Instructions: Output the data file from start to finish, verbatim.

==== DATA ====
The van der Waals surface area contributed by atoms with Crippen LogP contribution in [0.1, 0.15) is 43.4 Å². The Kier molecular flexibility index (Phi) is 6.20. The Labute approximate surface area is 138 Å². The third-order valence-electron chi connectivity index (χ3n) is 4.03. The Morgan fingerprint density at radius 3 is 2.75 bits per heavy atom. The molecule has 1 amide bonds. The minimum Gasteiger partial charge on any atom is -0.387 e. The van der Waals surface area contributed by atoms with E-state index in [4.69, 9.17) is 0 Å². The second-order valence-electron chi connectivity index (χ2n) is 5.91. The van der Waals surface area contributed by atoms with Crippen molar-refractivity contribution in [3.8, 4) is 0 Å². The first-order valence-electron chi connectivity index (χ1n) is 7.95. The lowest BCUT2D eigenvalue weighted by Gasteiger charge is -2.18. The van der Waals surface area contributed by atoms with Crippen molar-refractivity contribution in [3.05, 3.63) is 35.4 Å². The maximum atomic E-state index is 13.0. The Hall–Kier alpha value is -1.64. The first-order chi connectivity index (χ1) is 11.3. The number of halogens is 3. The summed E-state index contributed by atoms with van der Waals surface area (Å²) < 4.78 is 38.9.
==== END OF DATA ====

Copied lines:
The van der Waals surface area contributed by atoms with Crippen LogP contribution in [0.1, 0.15) is 43.4 Å². The Kier molecular flexibility index (Phi) is 6.20. The Labute approximate surface area is 138 Å². The third-order valence-electron chi connectivity index (χ3n) is 4.03. The Morgan fingerprint density at radius 3 is 2.75 bits per heavy atom. The molecule has 1 amide bonds. The minimum Gasteiger partial charge on any atom is -0.387 e. The van der Waals surface area contributed by atoms with E-state index in [4.69, 9.17) is 0 Å². The second-order valence-electron chi connectivity index (χ2n) is 5.91. The van der Waals surface area contributed by atoms with Crippen molar-refractivity contribution in [3.8, 4) is 0 Å². The first-order valence-electron chi connectivity index (χ1n) is 7.95. The lowest BCUT2D eigenvalue weighted by Gasteiger charge is -2.18. The van der Waals surface area contributed by atoms with Crippen molar-refractivity contribution in [3.05, 3.63) is 35.4 Å². The maximum atomic E-state index is 13.0. The Hall–Kier alpha value is -1.64. The first-order chi connectivity index (χ1) is 11.3. The number of halogens is 3. The summed E-state index contributed by atoms with van der Waals surface area (Å²) < 4.78 is 38.9.